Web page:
Through this practice, I have had to shift my understanding of what is actually going on in his brain. I have learned that his outward “bad behavior” is not intentional or rational, but rather is an indicator of a panic attack. So rather than thinking, I have to hold firm boundaries tightest when he is “misbehaving”, I have realized that paradoxically, my boundaries have to be most malleable when he is experiencing distress. It totally goes against the conventional wisdom, but it has been a game changer.
Let me give you an example. Cooper often slaps me hard on my backside as he runs to the bathroom. Although I know this is sensory-seeking behavior, it triggers some PTSD for me because of his unexpected physical aggression in the past. Yet, if I set a firm rule that he cannot slap me on the butt, he immediately starts to escalate, although the degree to which he does so depends on his base state of regulation.
I try to override my instinct for doubling down on the boundary and remind myself to compromise and collaborate. I might say, I wonder if I could hold a couch pillow and you can slam against it on your way to the bathroom, Or in a real pinch, I might say, OK go ahead, but give me a minute for a deep breath and please just do it more gently this time. This usually de-escalates enough so that we move through it and he is far more likely to refrain in the future than if I give him a verbal command not to.
Conventional wisdom also tells us that a stable routine is important for both neurotypical children and Autistic children to feel safe. This was a hard one for me to let go of because after all, my son is Autistic, so I assumed he needed all the laminated charts, visual timers, and schedules to reduce his pervasive anxiety about the unknown. However, for the PDA child, the foundation for feeling safe is premised on their ability to feel that they are autonomous, in control, and in balance. This driving need will always trump a routine, even if the child craves predictability. Furthermore, a strict or never-changing routine ultimately becomes a demand that the PDA child will resist or avoid.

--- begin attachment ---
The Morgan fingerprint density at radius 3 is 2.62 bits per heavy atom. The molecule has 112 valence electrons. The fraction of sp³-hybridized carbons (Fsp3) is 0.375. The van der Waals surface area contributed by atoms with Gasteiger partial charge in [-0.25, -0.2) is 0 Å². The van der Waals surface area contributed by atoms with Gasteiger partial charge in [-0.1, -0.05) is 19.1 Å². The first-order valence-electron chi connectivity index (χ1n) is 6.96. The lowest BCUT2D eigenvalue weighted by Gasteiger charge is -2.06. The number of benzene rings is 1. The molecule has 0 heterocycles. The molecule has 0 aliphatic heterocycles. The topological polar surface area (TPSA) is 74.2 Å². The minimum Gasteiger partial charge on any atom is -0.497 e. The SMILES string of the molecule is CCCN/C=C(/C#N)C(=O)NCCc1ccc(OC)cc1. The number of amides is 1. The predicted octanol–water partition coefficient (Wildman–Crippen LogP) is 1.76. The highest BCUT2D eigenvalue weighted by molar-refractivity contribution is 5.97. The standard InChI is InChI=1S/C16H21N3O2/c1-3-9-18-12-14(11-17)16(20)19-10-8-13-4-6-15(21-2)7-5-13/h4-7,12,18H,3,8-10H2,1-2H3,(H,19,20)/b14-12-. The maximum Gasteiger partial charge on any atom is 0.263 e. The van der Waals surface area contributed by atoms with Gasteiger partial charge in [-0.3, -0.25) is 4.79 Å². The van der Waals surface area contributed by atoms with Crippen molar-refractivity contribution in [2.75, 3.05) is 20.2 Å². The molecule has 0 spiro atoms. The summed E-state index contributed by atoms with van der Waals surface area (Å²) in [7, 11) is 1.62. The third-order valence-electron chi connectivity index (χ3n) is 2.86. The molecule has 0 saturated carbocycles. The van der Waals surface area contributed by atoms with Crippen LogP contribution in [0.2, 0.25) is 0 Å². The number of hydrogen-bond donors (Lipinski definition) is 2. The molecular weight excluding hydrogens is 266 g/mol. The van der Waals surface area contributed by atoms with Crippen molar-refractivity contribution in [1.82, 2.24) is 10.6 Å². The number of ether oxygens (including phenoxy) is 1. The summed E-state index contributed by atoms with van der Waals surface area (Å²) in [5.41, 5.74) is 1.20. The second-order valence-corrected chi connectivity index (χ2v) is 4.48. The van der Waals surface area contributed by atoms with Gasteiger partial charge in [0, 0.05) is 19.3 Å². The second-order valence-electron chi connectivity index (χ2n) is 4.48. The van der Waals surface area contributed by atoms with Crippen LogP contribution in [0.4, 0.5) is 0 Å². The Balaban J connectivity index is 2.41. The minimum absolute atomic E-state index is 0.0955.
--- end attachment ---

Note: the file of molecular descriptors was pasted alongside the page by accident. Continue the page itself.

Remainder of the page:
This is complex and paradoxical, like many aspects of the PDA brain-wiring, and my son is no different. While he loves predictability, he also needs there to be a degree of flexibility and spontaneity. A helpful mindset shift for our family has been to replace the notion of routines with the idea of rhythms.
For example, instead of focusing on a particular bedtime, we focus on a range of times that are allowable. Or instead of insisting he sleep in his bed, we focus on him simply staying in his room, but how he sleeps in there, is up to him. Every couple of weeks he rotates sleeping on the top bunk, bottom bunk, and the floor, exerting his own autonomy and novelty within the context of the stable rhythms that we set.